Regulating Judges
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Regulating Judges

Beyond Independence and Accountability

Edited by Richard Devlin and Adam Dodek

Regulating Judges presents a novel approach to judicial studies. It goes beyond the traditional clash of judicial independence versus judicial accountability. Drawing on regulatory theory, Richard Devlin and Adam Dodek argue that judicial regulation is multi-faceted and requires us to consider the complex interplay of values, institutional norms, procedures, resources and outcomes. Inspired by this conceptual framework, the book invites scholars from 19 jurisdictions to describe and critique the regulatory regimes for a variety of countries from around the world.
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Chapter 5: Moving target: the regulation of judges in China’s rapidly evolving legal system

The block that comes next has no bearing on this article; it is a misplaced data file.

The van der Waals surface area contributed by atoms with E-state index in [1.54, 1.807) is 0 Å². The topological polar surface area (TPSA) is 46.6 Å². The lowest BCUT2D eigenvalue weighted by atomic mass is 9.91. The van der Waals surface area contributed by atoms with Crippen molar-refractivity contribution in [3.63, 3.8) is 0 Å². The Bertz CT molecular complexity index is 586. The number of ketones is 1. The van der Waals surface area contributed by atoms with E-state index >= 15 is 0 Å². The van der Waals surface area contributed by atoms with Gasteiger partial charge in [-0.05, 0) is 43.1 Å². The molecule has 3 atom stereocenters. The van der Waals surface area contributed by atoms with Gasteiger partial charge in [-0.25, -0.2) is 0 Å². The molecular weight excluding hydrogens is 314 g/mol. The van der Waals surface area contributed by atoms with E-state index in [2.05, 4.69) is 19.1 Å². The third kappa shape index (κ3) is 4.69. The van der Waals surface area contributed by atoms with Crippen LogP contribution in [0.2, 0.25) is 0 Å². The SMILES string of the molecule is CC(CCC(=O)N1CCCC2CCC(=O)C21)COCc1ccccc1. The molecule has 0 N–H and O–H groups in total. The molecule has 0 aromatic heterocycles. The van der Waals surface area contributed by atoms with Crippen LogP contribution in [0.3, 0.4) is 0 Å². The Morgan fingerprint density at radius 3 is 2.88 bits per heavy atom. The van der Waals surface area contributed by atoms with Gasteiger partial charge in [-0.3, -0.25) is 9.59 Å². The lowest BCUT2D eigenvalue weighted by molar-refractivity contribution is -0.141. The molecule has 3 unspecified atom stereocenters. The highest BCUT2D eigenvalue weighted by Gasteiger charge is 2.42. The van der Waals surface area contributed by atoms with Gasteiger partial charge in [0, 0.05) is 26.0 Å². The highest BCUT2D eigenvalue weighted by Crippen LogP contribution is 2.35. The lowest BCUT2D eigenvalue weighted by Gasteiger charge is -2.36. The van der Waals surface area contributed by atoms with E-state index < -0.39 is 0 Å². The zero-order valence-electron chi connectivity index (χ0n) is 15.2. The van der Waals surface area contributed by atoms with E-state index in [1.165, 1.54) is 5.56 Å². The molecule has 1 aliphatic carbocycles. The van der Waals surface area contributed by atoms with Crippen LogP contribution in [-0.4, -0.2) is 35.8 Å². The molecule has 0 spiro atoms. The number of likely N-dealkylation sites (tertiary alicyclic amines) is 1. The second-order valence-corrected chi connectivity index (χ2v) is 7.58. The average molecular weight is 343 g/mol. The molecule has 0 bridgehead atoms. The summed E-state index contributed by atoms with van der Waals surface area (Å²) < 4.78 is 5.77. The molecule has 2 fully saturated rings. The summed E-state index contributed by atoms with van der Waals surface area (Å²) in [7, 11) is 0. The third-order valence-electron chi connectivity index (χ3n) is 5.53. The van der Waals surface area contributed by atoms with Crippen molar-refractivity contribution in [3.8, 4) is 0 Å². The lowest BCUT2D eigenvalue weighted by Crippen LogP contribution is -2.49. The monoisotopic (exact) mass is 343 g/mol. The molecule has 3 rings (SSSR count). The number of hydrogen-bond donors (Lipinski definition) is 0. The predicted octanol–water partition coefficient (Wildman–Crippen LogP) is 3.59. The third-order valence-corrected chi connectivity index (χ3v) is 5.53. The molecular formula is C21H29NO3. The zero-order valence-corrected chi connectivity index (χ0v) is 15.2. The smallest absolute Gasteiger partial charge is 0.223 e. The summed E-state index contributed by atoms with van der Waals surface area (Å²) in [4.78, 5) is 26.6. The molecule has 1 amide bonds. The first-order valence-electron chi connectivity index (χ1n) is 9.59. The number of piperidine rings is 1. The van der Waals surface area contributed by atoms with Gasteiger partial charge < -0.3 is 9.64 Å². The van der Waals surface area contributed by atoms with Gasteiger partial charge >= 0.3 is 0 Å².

Ray Worthy Campbell and Fu Yulin

Abstract

China’s judicial system has undergone rapid development in recent decades. Both Chinese culture and the governance of China have made the process much more complex than the simple copying of Western models. Today’s system includes an increasingly well-trained and professional judiciary applying modern procedural and substantive codes. Those codes are applied, however, in the context of cultural characteristics such as face and guanxi, and subject to the supervision of the Communist Party of China, a supervision meaningful only in certain kinds of cases. Going forward, more change is certain, as China balances the needs of development and tradition.

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